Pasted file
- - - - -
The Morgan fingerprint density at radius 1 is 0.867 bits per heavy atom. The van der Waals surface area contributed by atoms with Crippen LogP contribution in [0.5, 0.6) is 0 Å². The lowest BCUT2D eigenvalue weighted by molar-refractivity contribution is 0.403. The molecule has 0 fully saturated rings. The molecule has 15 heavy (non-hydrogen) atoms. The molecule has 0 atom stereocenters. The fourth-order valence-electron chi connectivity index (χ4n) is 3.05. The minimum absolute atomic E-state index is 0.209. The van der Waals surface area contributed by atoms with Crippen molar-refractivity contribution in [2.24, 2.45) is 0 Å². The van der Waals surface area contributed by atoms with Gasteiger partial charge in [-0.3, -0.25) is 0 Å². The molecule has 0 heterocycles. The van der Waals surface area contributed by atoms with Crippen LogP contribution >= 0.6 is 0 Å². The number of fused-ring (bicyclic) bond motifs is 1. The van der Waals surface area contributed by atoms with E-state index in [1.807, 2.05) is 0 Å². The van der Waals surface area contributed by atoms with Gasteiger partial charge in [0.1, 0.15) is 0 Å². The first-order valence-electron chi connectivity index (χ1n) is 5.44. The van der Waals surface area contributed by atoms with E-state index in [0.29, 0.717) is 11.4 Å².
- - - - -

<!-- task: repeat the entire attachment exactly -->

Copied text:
The Morgan fingerprint density at radius 1 is 0.867 bits per heavy atom. The van der Waals surface area contributed by atoms with Crippen LogP contribution in [0.5, 0.6) is 0 Å². The lowest BCUT2D eigenvalue weighted by molar-refractivity contribution is 0.403. The molecule has 0 fully saturated rings. The molecule has 15 heavy (non-hydrogen) atoms. The molecule has 0 atom stereocenters. The fourth-order valence-electron chi connectivity index (χ4n) is 3.05. The minimum absolute atomic E-state index is 0.209. The van der Waals surface area contributed by atoms with Crippen molar-refractivity contribution in [2.24, 2.45) is 0 Å². The van der Waals surface area contributed by atoms with Gasteiger partial charge in [-0.3, -0.25) is 0 Å². The molecule has 0 heterocycles. The van der Waals surface area contributed by atoms with Crippen LogP contribution >= 0.6 is 0 Å². The number of fused-ring (bicyclic) bond motifs is 1. The van der Waals surface area contributed by atoms with E-state index in [1.807, 2.05) is 0 Å². The van der Waals surface area contributed by atoms with Gasteiger partial charge in [0.1, 0.15) is 0 Å². The first-order valence-electron chi connectivity index (χ1n) is 5.44. The van der Waals surface area contributed by atoms with E-state index in [0.29, 0.717) is 11.4 Å².